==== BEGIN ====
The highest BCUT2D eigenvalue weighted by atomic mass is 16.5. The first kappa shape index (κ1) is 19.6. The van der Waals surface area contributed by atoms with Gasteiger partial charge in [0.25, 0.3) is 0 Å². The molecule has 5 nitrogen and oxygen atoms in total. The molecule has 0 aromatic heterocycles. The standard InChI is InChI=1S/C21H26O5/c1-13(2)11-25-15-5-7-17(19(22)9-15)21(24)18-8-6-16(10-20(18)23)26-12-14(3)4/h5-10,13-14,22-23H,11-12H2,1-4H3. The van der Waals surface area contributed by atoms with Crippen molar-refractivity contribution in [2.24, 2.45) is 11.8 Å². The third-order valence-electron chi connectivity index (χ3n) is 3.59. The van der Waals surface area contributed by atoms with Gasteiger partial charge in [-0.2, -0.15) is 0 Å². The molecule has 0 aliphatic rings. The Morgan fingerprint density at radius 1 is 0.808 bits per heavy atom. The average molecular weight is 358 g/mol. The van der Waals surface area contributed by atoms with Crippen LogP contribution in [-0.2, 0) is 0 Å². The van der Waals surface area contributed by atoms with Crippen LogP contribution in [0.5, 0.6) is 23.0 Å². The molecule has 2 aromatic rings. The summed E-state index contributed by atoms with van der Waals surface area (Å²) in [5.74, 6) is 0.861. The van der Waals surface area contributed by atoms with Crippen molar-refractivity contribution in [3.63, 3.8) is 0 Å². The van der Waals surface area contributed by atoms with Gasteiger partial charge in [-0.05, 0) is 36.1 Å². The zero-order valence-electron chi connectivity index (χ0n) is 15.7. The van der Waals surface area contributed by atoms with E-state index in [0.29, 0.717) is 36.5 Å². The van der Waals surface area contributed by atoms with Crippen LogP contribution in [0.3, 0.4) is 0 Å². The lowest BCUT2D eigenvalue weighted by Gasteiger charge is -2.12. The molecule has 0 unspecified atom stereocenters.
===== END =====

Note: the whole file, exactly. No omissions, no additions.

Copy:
The highest BCUT2D eigenvalue weighted by atomic mass is 16.5. The first kappa shape index (κ1) is 19.6. The van der Waals surface area contributed by atoms with Gasteiger partial charge in [0.25, 0.3) is 0 Å². The molecule has 5 nitrogen and oxygen atoms in total. The molecule has 0 aromatic heterocycles. The standard InChI is InChI=1S/C21H26O5/c1-13(2)11-25-15-5-7-17(19(22)9-15)21(24)18-8-6-16(10-20(18)23)26-12-14(3)4/h5-10,13-14,22-23H,11-12H2,1-4H3. The van der Waals surface area contributed by atoms with Crippen molar-refractivity contribution in [2.24, 2.45) is 11.8 Å². The third-order valence-electron chi connectivity index (χ3n) is 3.59. The van der Waals surface area contributed by atoms with Gasteiger partial charge in [-0.2, -0.15) is 0 Å². The molecule has 0 aliphatic rings. The Morgan fingerprint density at radius 1 is 0.808 bits per heavy atom. The average molecular weight is 358 g/mol. The van der Waals surface area contributed by atoms with Crippen LogP contribution in [-0.2, 0) is 0 Å². The van der Waals surface area contributed by atoms with Crippen LogP contribution in [0.5, 0.6) is 23.0 Å². The molecule has 2 aromatic rings. The summed E-state index contributed by atoms with van der Waals surface area (Å²) in [5.74, 6) is 0.861. The van der Waals surface area contributed by atoms with Crippen molar-refractivity contribution in [3.63, 3.8) is 0 Å². The van der Waals surface area contributed by atoms with Gasteiger partial charge in [-0.05, 0) is 36.1 Å². The zero-order valence-electron chi connectivity index (χ0n) is 15.7. The van der Waals surface area contributed by atoms with E-state index in [0.29, 0.717) is 36.5 Å². The van der Waals surface area contributed by atoms with Crippen LogP contribution in [0.3, 0.4) is 0 Å². The lowest BCUT2D eigenvalue weighted by Gasteiger charge is -2.12. The molecule has 0 unspecified atom stereocenters.